*Long grain or Short grain. As with beans there are hundreds of varieties of rice. Some cultures are very serious about their rice. These generic rices are the perfect go to rice. 1 part rice to 1.25 water when cooking. Season with salt. Bring to a boil. Turn heat to lowest setting. Cover. Let it alone for 18 minutes. Remove from heat. Done. Just do me a favor. If the word minute or microwave instructions come with your rice. Throw it the hell out and learn to cook real rice properly.
*Basmati Rice - Nutty in flavor. Perfect for Indian or Middle Eastern style dishes. One of my favorites.
*Jasmine Rice - Slightly floral in scent with a delicate flavor. Great for Thai or Vietnamese style dishes. Also has a pretty name just like the Disney Princess.
* Calrose / Sticky Rice - This is the rice can be used for sushi rice. It's short grains become clumped together and 'sticky' when steamed. Great for cooking Chinese & Japanese food.
* Brown Rice - aka hippy rice. This is just the same as short or long grain rice but the outer layer (the bran) has not been hulled or removed. Brown rice is healthy for you (so they say) and takes longer to cook. People love or hate brown rice. I do not love it but I'm sure if you top it with some steamed vegetables and tahini dressing you will live longer than me and my white rice topped with chili and cheese. I almost shed a tear.
* Wild Rice - Sometimes there is no rice in wild rice. It's just a tasty mix of grasses & grains. Cooked with some chicken stock it makes a nice pilaf. Looks neat too.
*Bhutanese Red Rice - Here's a super fun rice to impress your guests with. Grown in the eastern part of the Himalayas. It's semi-hulled so it cooks faster than brown rice plus it's bright red color is super cool. I call it blood rice because I'm morbid and it scares my dinner guests.

Other Grains & Pulses
*Lentils (red, yellow, French) - Small and round. They are used for making Dahl (Indian lentil stew) and are perfect for soups. Lentils can be great for making salads as well. Neil in The Young Ones seemed to be always cooking a batch of lentils. Nobody seemed to want it or care. Except for Rick...


*Couscous -  Semolina grain originating from North Africa. Used a lot in Mediterranean cookery as well. Easy to steam and serve with stewed meats and chickpeas. Add a little lemon. So Yummy. Israeli couscous is actually tiny pasta.
*Bulgur - aka the hippy grain. A form of whole wheat used to add bulk to stews, great in veggie burgers and salads. Also great for stuffing a mummified corpse. 
*Quinoa - This grain-like pod is actually the seeds of the Goosefoot plant. Quinoa makes great salad and is tasty served with fish and veggies. Pronounce keeeeen-wahhhh.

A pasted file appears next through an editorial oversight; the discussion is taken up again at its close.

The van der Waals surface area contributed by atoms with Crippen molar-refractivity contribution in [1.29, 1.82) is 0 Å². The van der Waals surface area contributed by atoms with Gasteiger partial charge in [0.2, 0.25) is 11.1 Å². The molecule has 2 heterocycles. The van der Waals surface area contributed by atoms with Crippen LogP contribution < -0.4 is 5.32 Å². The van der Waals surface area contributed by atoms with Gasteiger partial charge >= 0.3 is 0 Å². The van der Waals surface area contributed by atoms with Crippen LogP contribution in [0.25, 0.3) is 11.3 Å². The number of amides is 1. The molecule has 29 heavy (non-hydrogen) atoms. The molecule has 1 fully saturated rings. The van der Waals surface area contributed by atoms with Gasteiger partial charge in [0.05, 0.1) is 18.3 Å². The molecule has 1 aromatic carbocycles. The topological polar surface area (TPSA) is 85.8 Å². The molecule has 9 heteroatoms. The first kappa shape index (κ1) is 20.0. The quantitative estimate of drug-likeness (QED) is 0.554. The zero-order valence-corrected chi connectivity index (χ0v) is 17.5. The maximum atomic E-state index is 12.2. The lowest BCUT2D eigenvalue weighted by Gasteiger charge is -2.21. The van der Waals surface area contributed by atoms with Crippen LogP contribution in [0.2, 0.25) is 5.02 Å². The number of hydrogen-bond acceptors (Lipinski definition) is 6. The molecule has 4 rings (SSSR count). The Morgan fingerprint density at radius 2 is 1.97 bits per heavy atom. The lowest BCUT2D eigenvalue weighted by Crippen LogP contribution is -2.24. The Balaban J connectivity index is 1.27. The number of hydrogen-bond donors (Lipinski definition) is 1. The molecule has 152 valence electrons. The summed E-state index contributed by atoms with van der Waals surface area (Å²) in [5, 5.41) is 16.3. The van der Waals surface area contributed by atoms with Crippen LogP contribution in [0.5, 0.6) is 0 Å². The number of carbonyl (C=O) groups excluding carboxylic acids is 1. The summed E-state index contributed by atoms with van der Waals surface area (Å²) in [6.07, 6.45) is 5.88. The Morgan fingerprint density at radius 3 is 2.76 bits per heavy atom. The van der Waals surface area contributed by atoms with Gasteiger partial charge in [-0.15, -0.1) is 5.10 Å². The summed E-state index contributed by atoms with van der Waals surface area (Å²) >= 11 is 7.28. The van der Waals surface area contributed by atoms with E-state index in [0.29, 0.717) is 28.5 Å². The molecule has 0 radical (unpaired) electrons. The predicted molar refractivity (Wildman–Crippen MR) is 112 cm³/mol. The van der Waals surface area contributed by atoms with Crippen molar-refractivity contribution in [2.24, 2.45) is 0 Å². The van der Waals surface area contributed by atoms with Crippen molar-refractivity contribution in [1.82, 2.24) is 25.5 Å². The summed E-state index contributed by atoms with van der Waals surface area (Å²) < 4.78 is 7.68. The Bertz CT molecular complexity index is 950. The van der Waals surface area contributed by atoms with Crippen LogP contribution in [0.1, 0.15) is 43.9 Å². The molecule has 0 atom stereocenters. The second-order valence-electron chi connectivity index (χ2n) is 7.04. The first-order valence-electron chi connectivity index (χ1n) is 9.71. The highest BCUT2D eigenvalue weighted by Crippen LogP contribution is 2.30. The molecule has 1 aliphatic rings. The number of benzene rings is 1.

Dried Pasta
*Italian - Spaghetti, Linguini, Tagliatelle, Penne, Rigatoni, Macaroni - Italian pasta is one of those things that pretty much everyone has in their pantry. All you need is salt and boiling water. Pasta is delicious tossed with some butter, olive oil, cheese, tomato sauce or baked into a casserole. On a sad note, I am still nostalgic for Chef Boyardee. When I'm sick I need a can of Spaghetti-os and meatballs. Just thought I'd share.
*Chinese -  Rice Noodles, Choy Fun, Chow Mein, Egg Noodles - I am a chow mein fiend. I love the stuff. Tossed with some shrimp and chicken and pork and squid it's delicious! They say that egg noodles originated in China. However my favorite kind of egg noodles are the ones made for making some delicious white trash food such as turkey a-la king and tuna noodle casserole. Also the Eastern Europeans really dig the egg noodle.
*Japanese - Ramen, Soba, Udon, Somen, Shirataki - Ramen isn't just for starving college kids. Real Japanese ramen is chewy and delicious, made with homemade stocks and garnished with tasty treats like bright pink and white swirled fish cakes. I also really love eating soba noodles, made of buckwheat. Just cook them off and toss them with some soy sauce, sesame oil, and scallion. So good.
*Southeast Asian - Cellophane, Bami, Pancit, Laksa Noodles - I love the chewy rice noodles in a spicy bowl of malaysian laksa. So comforting and filling. I'm also a huge fan of Filipino pancit. Short chopped up rice noodles tossed with cabbage, lap cheong, shrimp, and scallion. Masarap!


Flours
*All Purpose Flour - As the name implies this is the go-to flour. Baking, frying, thickening, welding, loving, sleeping. This flour can do everything. It's like the Swiss army knife of cookery. This the flour that you should always have. When a recipe says AP flour, that's what this is. There are a ton of other flours that serve different purposes. Here's a great list of flours and their purposes for you.
*Cornmeal - Grains/flour made from corn. Used for polenta and corn bread. Great coating for deep frying. Cooks in the South use it for everything.
*Semolina - Not to be confused with Somalia (that's a country in Africa). When ground as flour, this is the one you want for making Italian pasta. It has tons of protein and a great chewy consistency. 

Dried Odds & Ends
*Corn Starch - Awesome for thickening sauces. Makes a light crispy coating for meat when mixed with egg and flour for frying.
*Yeast, Baking Soda, Baking Powder - If you bake, you need these things.
*Dried Chilies - These are essential in my pantry for making sauces, adding to stews, and making marinades. Just soak them in hot water for a little bit and they'll be reconstituted and ready to use. Or you can toss them in a spice grinder to make fresh chili powder. There are tons of different chilies to choose from so start exploring.
*Dried Mushrooms - These are the non-hallucinogenic kind. I know, I know. Cooking with me is no fun. If you want your Salisbury steak to make you see tracers and contemplate the mysteries of the universe that's your business. Same rehydrating concept applies to dried mushrooms. Great for making mushroom stock. Their flavor is usually a little more concentrated than fresh so they can be used to enhance any dishes that you want a deep mushroom flavor.
*Breads, Cereals, Crackers - You have these things. No really, you do. Go look.

Alright folks. If you've listen to a single word I've said over the four installments of The Keys to Having a Bad-Asses Pantry you should have one serious ass-kicking bad-assed pantry. You can cook anything now. You have reached culinary enlightenment. Start a fire and cook like there's no tomorrow. The meats and veggies are sold separately. No batteries necessary. Enjoy my darlings of cookery. Eat and be merry. xoxo